I remain in awe of his beard. Indeed, I remain in awe of anyone who is not just able to grow a beard, but who is willing to go through the intensely itchy stages of having a beard. To put up with getting beer, milk and a whole manner of food caught in it. This post is not to mock people with beards but to raise a glass to them.

For this post I am working with fellow booze writer Paul Fishman – he is concentrating on the less traditional beards. We were talking about food and beer matches and somehow got onto beard and beer matching. Perfect to celebrate the start of Movember we thought. Here are some of our friends and what we think their beard says about their drinking habits.

 Beer and Beard Matching – Beard one – The Full Chin Beard

beer and beard matching

Spud and the full chin beard

Here is Spud. He is very proud of his full chin beard, so much so that he has decided to wear a fluorescent jacket in order to reflect as much light as possible onto the bearded area. This man loves his beard.

The top whiskers are crying out for something lightly coloured and creamy to hang off them. To become like a walrus. The sides of the beard have been tailored, perfect mutton chops ride up the side of the face. This is a classy beard and deserves a classic pint.

I’d suggest a Samuel Smiths Oatmeal Stout. The cut of the beard pairs perfectly with the stone square fermentation tanks used by Samuel Smiths. The creamy head will hang perfectly off the top whiskers and the beer a proud Yorkshire pint. It is also vegan, like spud.

Full Chin beard beer match -Samuel Smiths Oatmeal Stout

Beer and Beard Matching – Beard two – The trimmed beard

Beer and beard matching

Dennis and the trimmed beard

Dennis is supporting another traditional beard. He has used clippers to ensure an even spread of hair across his face.

There are some patches of grey in Dennis’s beard that highlight a dark moustache area. The mix of the moustache and the cap could distract and suggest that Dennis would prefer a cold lager above all else. It is veering towards a trailer park look. Yet the image is saved by the proud intensity in his eyes and the perfectly fitting t-shirt. He is rugged and outdoors with a touch of cosmopolitan. This is a practical beard, kept for the minimal amount of shaving and perfect amount of warmth.

He needs a beard that matches these attributes; something warm would indicate something strong in ABV. But nothing too fancy, this has to be a practical beer.  It is then a perfect match for a Fullers ESB. A full bodied, no nonsense ale.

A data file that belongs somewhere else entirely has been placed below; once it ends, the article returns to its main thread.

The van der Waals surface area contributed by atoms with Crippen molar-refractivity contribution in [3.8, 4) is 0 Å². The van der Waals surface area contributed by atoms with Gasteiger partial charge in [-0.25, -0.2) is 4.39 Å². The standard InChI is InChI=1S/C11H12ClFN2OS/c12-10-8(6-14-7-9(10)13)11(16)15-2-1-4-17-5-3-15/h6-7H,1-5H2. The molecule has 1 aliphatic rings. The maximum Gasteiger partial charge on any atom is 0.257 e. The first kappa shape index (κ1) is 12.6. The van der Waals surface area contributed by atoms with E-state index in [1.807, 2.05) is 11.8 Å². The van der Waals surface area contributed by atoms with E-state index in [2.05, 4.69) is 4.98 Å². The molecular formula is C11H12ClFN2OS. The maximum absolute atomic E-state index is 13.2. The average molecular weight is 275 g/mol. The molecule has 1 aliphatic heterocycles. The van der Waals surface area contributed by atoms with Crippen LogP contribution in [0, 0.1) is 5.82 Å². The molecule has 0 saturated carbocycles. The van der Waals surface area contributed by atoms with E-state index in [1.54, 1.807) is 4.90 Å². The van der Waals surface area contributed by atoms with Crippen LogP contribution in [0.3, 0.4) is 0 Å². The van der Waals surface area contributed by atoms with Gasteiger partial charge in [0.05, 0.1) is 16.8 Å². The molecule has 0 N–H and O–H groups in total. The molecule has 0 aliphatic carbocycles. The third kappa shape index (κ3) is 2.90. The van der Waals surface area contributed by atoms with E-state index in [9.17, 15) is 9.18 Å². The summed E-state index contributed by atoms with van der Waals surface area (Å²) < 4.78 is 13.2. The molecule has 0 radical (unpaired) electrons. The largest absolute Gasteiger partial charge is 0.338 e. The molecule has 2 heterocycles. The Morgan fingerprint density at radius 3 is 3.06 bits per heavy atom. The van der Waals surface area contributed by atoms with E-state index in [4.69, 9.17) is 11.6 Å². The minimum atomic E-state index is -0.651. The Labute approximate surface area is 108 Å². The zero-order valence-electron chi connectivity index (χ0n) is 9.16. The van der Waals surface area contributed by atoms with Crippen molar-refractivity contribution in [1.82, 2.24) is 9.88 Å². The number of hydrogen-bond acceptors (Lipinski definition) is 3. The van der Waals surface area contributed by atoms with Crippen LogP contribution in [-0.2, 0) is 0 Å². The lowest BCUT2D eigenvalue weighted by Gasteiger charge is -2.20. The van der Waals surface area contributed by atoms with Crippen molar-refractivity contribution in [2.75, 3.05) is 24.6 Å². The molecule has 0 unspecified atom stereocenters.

Beer and Beard Matching Beard three – The Goatee

Beer and Beard matching

The classic goatie beard

Nic’s beard, the goatee dates back to ancient Rome and famous goatee wearers included Abraham Lincoln. It was until it’s 1990 reincarnation that the moustache goatee was born.

It is a half-way style, not quite a full beard, a bit more than a moustache. It deserves some kind of “mash up” style of beer as a result.

In Japan, hipsters are much more likely to have a smaller goatee, indeed many favour the old style Lincoln goatee. A Japanese mash up style is then the order of the day.  The Hitachino Nest Red Rice Ale from the Kiuchi Brewery is the perfect choice. Not quite a sake, not quite and ale, earthy and raspberry all at once.

Beer and Beard Matching Beard Four – Unshaven or the Noel Edmonds?

Beer and beard matching

Down but not out

Paul’s beard is an oddity, it’s not quite a beard. Just as Noel Edmonds, its most famed wearer, is not quite a entertainer. Caught between lazy unshaveness and a real desire to be bearded Paul‘s face instead looks confused and unkempt. Granted it’s not helped by the resigned, sullen look held on his face, the sunkeness of many an ill-advised night turning into a regretful morning and the sad anger in his eyes.

For these reasons I match this beard with a warm can of Carlsberg Special Brew. The beer that has been helping the troubled rid themselves of thoughts for over 60 years now.

To see Paul’s choices of beards visit his excellent blog a rare and curious mix of drinking, musings and the occasional whip of dry wit, it is always rather good.

What is Craft Beer?

What is Craft beer?

Andy Hamilton "cheers"

Andy Hamilton “cheers”

A wise wag once told me that real ale is made with four ingredients and craft beer is made with six. Real ale is made with water, hops, malt and yeast and craft beer has two extra ingredients twitter and facebook. It’s a neat little joke as it helps to illustrate that sometimes there is little discernible difference between them, other than perhaps their approaches to marketing. It’s no wonder so many of us are scratching our heads and wondering, just what is craft beer and where did it come from?

What is craft beer? – Is this the first reference?

The first reference I have found for, “craft beer”, dates back to 1995 where the New York magazine refers to it as, “a rarefied name for beer that has no cruddy adjuncts”. (although please do prove me wrong by posting in the comments below if you know any better).